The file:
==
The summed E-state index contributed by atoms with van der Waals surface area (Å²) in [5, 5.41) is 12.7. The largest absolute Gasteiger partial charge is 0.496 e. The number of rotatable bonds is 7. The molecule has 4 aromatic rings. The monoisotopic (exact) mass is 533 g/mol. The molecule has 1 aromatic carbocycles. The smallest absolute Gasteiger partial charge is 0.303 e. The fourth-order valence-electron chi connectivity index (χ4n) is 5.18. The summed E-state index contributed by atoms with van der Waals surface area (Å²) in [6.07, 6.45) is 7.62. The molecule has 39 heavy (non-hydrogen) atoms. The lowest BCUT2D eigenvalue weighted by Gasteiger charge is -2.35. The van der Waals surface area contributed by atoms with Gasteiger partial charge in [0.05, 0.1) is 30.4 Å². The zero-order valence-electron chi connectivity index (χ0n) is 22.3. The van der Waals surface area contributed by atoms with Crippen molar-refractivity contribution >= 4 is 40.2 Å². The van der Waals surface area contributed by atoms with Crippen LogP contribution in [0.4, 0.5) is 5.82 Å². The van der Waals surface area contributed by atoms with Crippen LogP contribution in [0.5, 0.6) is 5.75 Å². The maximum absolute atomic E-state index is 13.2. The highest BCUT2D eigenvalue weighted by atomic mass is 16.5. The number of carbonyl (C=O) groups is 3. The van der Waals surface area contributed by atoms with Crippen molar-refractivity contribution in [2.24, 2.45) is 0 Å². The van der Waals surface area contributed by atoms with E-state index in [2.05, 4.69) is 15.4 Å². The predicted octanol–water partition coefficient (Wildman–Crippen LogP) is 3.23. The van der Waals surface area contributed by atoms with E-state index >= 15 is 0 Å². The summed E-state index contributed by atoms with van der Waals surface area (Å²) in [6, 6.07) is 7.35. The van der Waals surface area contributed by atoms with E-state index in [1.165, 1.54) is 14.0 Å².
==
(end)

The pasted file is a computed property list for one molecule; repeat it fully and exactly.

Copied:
The summed E-state index contributed by atoms with van der Waals surface area (Å²) in [5, 5.41) is 12.7. The largest absolute Gasteiger partial charge is 0.496 e. The number of rotatable bonds is 7. The molecule has 4 aromatic rings. The monoisotopic (exact) mass is 533 g/mol. The molecule has 1 aromatic carbocycles. The smallest absolute Gasteiger partial charge is 0.303 e. The fourth-order valence-electron chi connectivity index (χ4n) is 5.18. The summed E-state index contributed by atoms with van der Waals surface area (Å²) in [6.07, 6.45) is 7.62. The molecule has 39 heavy (non-hydrogen) atoms. The lowest BCUT2D eigenvalue weighted by Gasteiger charge is -2.35. The van der Waals surface area contributed by atoms with Gasteiger partial charge in [0.05, 0.1) is 30.4 Å². The zero-order valence-electron chi connectivity index (χ0n) is 22.3. The van der Waals surface area contributed by atoms with Crippen molar-refractivity contribution >= 4 is 40.2 Å². The van der Waals surface area contributed by atoms with Crippen LogP contribution in [0.4, 0.5) is 5.82 Å². The van der Waals surface area contributed by atoms with Crippen LogP contribution in [0.5, 0.6) is 5.75 Å². The maximum absolute atomic E-state index is 13.2. The highest BCUT2D eigenvalue weighted by atomic mass is 16.5. The number of carbonyl (C=O) groups is 3. The van der Waals surface area contributed by atoms with Crippen molar-refractivity contribution in [2.24, 2.45) is 0 Å². The van der Waals surface area contributed by atoms with E-state index in [2.05, 4.69) is 15.4 Å². The predicted octanol–water partition coefficient (Wildman–Crippen LogP) is 3.23. The van der Waals surface area contributed by atoms with E-state index >= 15 is 0 Å². The summed E-state index contributed by atoms with van der Waals surface area (Å²) in [6, 6.07) is 7.35. The van der Waals surface area contributed by atoms with E-state index in [1.165, 1.54) is 14.0 Å².